Outer space: Venn you can't use Venn

by John D. Barrow

Issue 47
June 2008

The Reverend John Venn was Master of Caius College, Cambridge and the inventor of a machine for bowling cricket balls, but it is for neither of these distinctions that his name is (almost) a household word. In 1880 he created a handy diagram to help him teach and explain logical possibilities. So useful did these pictures turn out to be that in time they became known as Venn diagrams thanks to Clarence Irving Lewis, who introduced the name in 1918.

Venn's diagrams are familiar in all sorts of contexts. We see them in schoolbooks, newspapers and magazines, and the TV news. They make things clear by representing a collection of possibilities by a region of space. Here is a simple example that represents all the possibilities where there are two attributes.

A Venn diagram

Image reproduced under the GNU free documentation license.

Suppose the gold circle A represents the collection of all ginger animals and the blue circle B the collection of all cats. The overlap region of A and B represents cats that are ginger; the region of A not intersected by B represents all the ginger animals other than cats, while the region of B not intersected by A includes all the cats that aren't ginger; finally, the black region outside A and B represents all things, like ladybirds, that are neither ginger animals nor cats.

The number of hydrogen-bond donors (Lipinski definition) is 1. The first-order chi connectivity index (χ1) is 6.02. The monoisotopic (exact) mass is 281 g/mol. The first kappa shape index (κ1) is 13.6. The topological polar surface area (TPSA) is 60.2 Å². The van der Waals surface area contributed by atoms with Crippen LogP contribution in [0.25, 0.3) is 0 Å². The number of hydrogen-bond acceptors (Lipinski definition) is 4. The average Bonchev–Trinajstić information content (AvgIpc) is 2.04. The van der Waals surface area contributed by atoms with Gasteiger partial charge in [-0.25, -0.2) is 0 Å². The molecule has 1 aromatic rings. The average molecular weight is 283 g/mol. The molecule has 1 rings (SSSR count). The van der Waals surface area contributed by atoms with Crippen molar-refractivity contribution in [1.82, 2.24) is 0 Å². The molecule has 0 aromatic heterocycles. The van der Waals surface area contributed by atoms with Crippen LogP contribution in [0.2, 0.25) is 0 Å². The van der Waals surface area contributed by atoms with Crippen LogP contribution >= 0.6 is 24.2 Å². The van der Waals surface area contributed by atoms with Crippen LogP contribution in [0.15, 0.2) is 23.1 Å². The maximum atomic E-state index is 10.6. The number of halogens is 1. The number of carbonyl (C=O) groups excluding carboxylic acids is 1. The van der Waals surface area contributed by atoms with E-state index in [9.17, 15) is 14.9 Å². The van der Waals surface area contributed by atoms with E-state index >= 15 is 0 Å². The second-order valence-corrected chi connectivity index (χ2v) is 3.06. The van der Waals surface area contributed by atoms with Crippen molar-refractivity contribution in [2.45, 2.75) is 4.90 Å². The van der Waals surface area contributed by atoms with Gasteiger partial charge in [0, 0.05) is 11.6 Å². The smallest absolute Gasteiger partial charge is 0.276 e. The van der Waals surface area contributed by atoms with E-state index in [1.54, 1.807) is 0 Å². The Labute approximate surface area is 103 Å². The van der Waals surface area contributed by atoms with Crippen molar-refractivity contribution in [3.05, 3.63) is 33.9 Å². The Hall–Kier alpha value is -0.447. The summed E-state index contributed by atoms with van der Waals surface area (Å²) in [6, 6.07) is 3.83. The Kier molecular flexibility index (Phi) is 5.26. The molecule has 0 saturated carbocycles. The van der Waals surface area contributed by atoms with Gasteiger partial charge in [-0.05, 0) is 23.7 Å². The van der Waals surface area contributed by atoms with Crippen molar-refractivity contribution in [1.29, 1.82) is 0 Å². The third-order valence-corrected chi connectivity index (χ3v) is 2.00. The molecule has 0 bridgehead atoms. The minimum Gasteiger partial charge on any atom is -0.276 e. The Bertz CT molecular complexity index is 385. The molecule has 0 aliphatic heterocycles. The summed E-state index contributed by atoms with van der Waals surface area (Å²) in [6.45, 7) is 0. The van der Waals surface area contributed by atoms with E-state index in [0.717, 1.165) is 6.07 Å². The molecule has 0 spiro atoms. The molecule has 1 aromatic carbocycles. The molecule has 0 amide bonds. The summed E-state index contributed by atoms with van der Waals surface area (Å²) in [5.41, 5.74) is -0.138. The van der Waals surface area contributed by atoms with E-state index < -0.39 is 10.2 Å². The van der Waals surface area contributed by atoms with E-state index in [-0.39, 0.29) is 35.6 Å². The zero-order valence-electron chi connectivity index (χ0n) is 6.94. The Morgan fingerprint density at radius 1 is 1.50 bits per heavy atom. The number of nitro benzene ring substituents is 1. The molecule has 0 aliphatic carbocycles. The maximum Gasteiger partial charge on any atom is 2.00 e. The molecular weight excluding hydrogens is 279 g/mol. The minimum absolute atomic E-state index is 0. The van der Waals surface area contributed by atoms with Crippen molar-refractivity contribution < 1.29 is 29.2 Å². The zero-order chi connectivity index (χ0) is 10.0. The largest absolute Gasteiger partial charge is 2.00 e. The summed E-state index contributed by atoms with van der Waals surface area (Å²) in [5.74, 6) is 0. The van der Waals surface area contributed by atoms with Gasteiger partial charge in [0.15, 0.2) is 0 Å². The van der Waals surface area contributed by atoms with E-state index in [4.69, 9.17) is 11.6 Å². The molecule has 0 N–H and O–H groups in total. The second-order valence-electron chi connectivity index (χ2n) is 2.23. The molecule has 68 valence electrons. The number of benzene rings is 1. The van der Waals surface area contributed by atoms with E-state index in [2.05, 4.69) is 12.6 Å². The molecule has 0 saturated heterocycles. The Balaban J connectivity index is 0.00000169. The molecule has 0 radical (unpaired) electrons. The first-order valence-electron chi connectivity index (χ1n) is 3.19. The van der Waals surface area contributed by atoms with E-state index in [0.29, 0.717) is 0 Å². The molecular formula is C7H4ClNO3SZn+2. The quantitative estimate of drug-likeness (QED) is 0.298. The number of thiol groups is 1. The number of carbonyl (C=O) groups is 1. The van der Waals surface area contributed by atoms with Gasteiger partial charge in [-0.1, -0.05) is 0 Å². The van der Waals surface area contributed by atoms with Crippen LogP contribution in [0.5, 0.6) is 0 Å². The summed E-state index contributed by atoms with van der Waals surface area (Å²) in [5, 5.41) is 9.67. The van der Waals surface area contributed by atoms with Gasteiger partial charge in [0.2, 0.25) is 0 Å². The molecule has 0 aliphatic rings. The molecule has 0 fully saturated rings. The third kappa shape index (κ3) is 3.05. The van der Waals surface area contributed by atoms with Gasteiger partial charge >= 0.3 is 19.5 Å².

A Venn diagram

These diagrams are widely used to display all the different sets of possibilities that can exist. It is easy to think that they are as harmless as handwriting. Yet, one must take care when using them. They are constrained by the "logic" of the two-dimensional page on which they are drawn. Suppose we represent four different sets by the circles A, B, C and D. They represent the four different sets of friendships between three people that can exist among four people: Alex, Bob, Chris and Dave. The region A represents mutual friendships between Bob, Chris and Dave; region B friendships between Alex, Chris and Dave; region C friendships between Alex, Bob and Dave; and region D friendships between Alex, Bob and Chris. The way the Venn-like diagram has been drawn displays a sub region where A, B, C and D all intersect. This would mean that the overlap region contains someone who is a member of A, B, C, and D. But there is no such person.